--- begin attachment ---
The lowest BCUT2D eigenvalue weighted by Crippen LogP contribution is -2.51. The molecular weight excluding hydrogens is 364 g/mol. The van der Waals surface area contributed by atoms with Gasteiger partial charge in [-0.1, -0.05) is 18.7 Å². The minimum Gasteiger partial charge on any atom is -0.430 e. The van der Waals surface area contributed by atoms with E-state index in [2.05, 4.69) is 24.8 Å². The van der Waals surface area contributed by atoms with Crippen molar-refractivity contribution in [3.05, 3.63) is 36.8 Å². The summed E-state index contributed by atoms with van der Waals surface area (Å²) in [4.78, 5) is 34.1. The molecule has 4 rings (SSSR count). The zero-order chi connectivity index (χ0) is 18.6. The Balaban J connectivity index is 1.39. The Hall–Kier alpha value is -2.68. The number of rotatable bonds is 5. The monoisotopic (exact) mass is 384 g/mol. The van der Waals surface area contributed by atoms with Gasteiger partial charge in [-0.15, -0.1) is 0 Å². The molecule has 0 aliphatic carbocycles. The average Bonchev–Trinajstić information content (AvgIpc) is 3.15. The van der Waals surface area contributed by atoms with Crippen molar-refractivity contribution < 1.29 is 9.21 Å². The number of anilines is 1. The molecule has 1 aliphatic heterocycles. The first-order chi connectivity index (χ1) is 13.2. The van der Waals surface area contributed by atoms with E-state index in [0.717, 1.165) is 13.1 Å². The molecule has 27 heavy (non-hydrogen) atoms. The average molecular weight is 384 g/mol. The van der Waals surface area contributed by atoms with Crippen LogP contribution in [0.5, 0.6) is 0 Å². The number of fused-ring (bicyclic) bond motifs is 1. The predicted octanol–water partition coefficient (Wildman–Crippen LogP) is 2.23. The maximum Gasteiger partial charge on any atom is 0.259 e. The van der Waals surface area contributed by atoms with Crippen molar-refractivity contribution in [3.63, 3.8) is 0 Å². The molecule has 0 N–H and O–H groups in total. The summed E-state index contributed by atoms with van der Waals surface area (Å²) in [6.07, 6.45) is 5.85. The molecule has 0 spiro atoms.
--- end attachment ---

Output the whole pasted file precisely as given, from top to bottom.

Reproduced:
The lowest BCUT2D eigenvalue weighted by Crippen LogP contribution is -2.51. The molecular weight excluding hydrogens is 364 g/mol. The van der Waals surface area contributed by atoms with Gasteiger partial charge in [-0.1, -0.05) is 18.7 Å². The minimum Gasteiger partial charge on any atom is -0.430 e. The van der Waals surface area contributed by atoms with E-state index in [2.05, 4.69) is 24.8 Å². The van der Waals surface area contributed by atoms with Crippen molar-refractivity contribution in [3.05, 3.63) is 36.8 Å². The summed E-state index contributed by atoms with van der Waals surface area (Å²) in [4.78, 5) is 34.1. The molecule has 4 rings (SSSR count). The zero-order chi connectivity index (χ0) is 18.6. The Balaban J connectivity index is 1.39. The Hall–Kier alpha value is -2.68. The number of rotatable bonds is 5. The monoisotopic (exact) mass is 384 g/mol. The van der Waals surface area contributed by atoms with Gasteiger partial charge in [-0.15, -0.1) is 0 Å². The molecule has 0 aliphatic carbocycles. The average Bonchev–Trinajstić information content (AvgIpc) is 3.15. The van der Waals surface area contributed by atoms with Crippen molar-refractivity contribution < 1.29 is 9.21 Å². The number of anilines is 1. The molecule has 1 aliphatic heterocycles. The first-order chi connectivity index (χ1) is 13.2. The van der Waals surface area contributed by atoms with E-state index in [0.717, 1.165) is 13.1 Å². The molecule has 27 heavy (non-hydrogen) atoms. The average molecular weight is 384 g/mol. The van der Waals surface area contributed by atoms with Crippen LogP contribution in [0.5, 0.6) is 0 Å². The number of fused-ring (bicyclic) bond motifs is 1. The predicted octanol–water partition coefficient (Wildman–Crippen LogP) is 2.23. The maximum Gasteiger partial charge on any atom is 0.259 e. The van der Waals surface area contributed by atoms with Crippen molar-refractivity contribution in [3.63, 3.8) is 0 Å². The molecule has 0 N–H and O–H groups in total. The summed E-state index contributed by atoms with van der Waals surface area (Å²) in [6.07, 6.45) is 5.85. The molecule has 0 spiro atoms.